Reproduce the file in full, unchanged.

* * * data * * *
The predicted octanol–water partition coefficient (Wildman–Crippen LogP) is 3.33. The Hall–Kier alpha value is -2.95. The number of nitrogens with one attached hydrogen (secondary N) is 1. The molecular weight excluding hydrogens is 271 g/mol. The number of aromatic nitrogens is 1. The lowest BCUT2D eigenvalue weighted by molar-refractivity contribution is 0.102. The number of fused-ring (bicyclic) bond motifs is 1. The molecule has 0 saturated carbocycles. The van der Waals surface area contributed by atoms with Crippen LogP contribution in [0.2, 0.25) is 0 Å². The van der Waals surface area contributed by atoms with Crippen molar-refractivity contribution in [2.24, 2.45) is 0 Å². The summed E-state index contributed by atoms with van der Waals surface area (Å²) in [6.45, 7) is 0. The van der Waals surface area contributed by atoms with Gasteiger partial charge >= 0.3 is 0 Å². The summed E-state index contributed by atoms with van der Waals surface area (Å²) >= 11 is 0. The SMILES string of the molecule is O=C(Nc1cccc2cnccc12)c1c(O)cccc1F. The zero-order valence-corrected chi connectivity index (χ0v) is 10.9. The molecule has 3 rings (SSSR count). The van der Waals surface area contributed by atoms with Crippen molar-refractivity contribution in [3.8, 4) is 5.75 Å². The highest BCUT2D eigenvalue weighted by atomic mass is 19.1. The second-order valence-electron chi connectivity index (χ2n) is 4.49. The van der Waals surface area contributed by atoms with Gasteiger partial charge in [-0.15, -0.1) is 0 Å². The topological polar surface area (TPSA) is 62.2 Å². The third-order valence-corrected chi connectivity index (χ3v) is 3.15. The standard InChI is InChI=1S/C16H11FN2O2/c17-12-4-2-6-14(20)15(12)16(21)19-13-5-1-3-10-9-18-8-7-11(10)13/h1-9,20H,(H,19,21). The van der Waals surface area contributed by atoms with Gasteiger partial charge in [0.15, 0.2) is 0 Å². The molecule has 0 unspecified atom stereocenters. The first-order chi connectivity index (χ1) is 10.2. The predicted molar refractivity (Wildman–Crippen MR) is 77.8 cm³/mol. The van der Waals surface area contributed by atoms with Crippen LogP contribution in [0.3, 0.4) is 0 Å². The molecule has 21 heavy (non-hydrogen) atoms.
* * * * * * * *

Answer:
The predicted octanol–water partition coefficient (Wildman–Crippen LogP) is 3.33. The Hall–Kier alpha value is -2.95. The number of nitrogens with one attached hydrogen (secondary N) is 1. The molecular weight excluding hydrogens is 271 g/mol. The number of aromatic nitrogens is 1. The lowest BCUT2D eigenvalue weighted by molar-refractivity contribution is 0.102. The number of fused-ring (bicyclic) bond motifs is 1. The molecule has 0 saturated carbocycles. The van der Waals surface area contributed by atoms with Crippen LogP contribution in [0.2, 0.25) is 0 Å². The van der Waals surface area contributed by atoms with Crippen molar-refractivity contribution in [2.24, 2.45) is 0 Å². The summed E-state index contributed by atoms with van der Waals surface area (Å²) in [6.45, 7) is 0. The van der Waals surface area contributed by atoms with Gasteiger partial charge >= 0.3 is 0 Å². The summed E-state index contributed by atoms with van der Waals surface area (Å²) >= 11 is 0. The SMILES string of the molecule is O=C(Nc1cccc2cnccc12)c1c(O)cccc1F. The zero-order valence-corrected chi connectivity index (χ0v) is 10.9. The molecule has 3 rings (SSSR count). The van der Waals surface area contributed by atoms with Crippen molar-refractivity contribution in [3.8, 4) is 5.75 Å². The highest BCUT2D eigenvalue weighted by atomic mass is 19.1. The second-order valence-electron chi connectivity index (χ2n) is 4.49. The van der Waals surface area contributed by atoms with Gasteiger partial charge in [-0.15, -0.1) is 0 Å². The topological polar surface area (TPSA) is 62.2 Å². The third-order valence-corrected chi connectivity index (χ3v) is 3.15. The standard InChI is InChI=1S/C16H11FN2O2/c17-12-4-2-6-14(20)15(12)16(21)19-13-5-1-3-10-9-18-8-7-11(10)13/h1-9,20H,(H,19,21). The van der Waals surface area contributed by atoms with Gasteiger partial charge in [0.15, 0.2) is 0 Å². The molecule has 0 unspecified atom stereocenters. The first-order chi connectivity index (χ1) is 10.2. The predicted molar refractivity (Wildman–Crippen MR) is 77.8 cm³/mol. The van der Waals surface area contributed by atoms with Crippen LogP contribution in [0.3, 0.4) is 0 Å². The molecule has 21 heavy (non-hydrogen) atoms.